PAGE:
There you were. Twenty-two years old, in the best shape of your life, playing racquetball with a cute girl you were trying to impress. She was matching you volley for volley, serve for serve when suddenly your competitive streak took over. Winding up for the ultimate strike, you hear a sudden pop, feel excruciating pain in your shoulder and watch as the ball bounces lamely to the opposite wall. You recognize that you've injured your shoulder, but it doesn't hurt that bad and after moving it around you feel much better.
Now fast forward twenty years.
Closing in on your mid-forties, your job may be keeping you from the gym more than you'd like, but you can still hold your own. Yet every once in a while, that shoulder injury acts up and you find yourself more sore than normal the morning after a workout and unable to lift as much as you could before.
"I'll just hit the gym more," you think as you pop a few ibuprofens to get through your golf game.
Your Body Will Continue to Deteriorate
Like it or not, muscle loss, also known as sarcopenia, happens with age. From the time you are born until your 30's your muscles continue to grow larger and stronger. Yet sometime after you turn 30, you begin to lose muscle mass - as much as three to five percent per year in physically inactive people. While diet and exercise can slow this loss, this condition means old muscle or tendon injuries will only continue to deteriorate if not properly cared for. Plus, chances are you have been unknowingly compensating for that injury for years creating bad habits that harm your body in the long run.
Having said that, age is still just a number. Studies have shown that it is possible to not only repair but build muscle even into your 60's and 70's. You may not see the gains you once did, but it is never too late to rehab and repair an old injury.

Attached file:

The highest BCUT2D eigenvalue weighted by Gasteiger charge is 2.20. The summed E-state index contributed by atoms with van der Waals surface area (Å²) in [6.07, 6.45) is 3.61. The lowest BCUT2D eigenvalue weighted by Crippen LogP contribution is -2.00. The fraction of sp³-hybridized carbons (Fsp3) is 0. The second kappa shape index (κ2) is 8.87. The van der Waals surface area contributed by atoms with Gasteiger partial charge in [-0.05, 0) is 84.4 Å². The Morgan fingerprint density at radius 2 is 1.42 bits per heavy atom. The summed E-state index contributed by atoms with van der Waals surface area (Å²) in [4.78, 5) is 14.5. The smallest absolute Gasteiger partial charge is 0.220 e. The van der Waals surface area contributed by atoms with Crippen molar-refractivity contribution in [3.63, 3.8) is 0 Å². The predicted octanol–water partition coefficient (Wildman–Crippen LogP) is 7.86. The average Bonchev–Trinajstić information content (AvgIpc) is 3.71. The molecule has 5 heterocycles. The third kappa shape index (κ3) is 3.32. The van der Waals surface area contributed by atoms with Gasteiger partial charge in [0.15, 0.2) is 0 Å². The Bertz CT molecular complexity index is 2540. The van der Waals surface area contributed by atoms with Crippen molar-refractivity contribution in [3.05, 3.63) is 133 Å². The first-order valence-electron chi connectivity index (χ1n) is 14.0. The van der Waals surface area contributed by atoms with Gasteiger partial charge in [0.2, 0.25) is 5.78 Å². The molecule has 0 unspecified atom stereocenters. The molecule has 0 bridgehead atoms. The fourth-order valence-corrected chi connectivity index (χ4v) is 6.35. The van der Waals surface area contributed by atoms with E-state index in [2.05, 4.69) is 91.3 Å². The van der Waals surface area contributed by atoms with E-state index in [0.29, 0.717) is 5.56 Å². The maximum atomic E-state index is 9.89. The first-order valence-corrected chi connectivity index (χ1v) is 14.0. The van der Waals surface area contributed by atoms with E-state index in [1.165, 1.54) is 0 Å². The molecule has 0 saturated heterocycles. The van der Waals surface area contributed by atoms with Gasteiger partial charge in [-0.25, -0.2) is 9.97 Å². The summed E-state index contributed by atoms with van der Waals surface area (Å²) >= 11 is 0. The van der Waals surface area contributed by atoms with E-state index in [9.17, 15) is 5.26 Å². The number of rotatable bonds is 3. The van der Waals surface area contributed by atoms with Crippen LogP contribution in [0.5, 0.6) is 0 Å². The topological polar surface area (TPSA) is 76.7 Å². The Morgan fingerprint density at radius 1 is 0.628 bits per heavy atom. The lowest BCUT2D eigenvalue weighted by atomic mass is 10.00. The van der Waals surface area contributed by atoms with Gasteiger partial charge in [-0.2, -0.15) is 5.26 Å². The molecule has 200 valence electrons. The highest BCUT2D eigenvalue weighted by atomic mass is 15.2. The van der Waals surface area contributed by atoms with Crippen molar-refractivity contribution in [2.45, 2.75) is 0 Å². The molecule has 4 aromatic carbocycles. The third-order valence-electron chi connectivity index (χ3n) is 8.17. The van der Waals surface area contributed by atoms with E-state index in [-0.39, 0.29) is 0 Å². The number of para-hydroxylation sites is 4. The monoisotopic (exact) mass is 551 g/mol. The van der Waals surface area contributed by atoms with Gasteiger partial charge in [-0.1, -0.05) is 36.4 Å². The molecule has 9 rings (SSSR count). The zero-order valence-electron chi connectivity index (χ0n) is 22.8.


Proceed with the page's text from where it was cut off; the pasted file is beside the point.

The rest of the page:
Not Every Injury Requires Surgery
One of the biggest hindrances to finally remedying old injuries is the threat of surgery. Chances are, if you visit an orthopedic surgeon for a consultation on an old injury, they will recommend some form of surgical repair. While some injuries truly can only be repaired through surgical intervention, those that athletes choose to "deal with" over time are generally curable through alternative treatments. Chiropractic care, physiotherapy, strength training, and other interventions not only provide the body with the right set of circumstances to finally heal itself, they can ease the pain of caring for an injury without the use of harmful medications.
While it is not possible to turn back the hands of time, you don't have to accept that old sports injury as your new normal. Instead, let that competitive streak shine through and use that determination to be in some of the best shape of your life once more.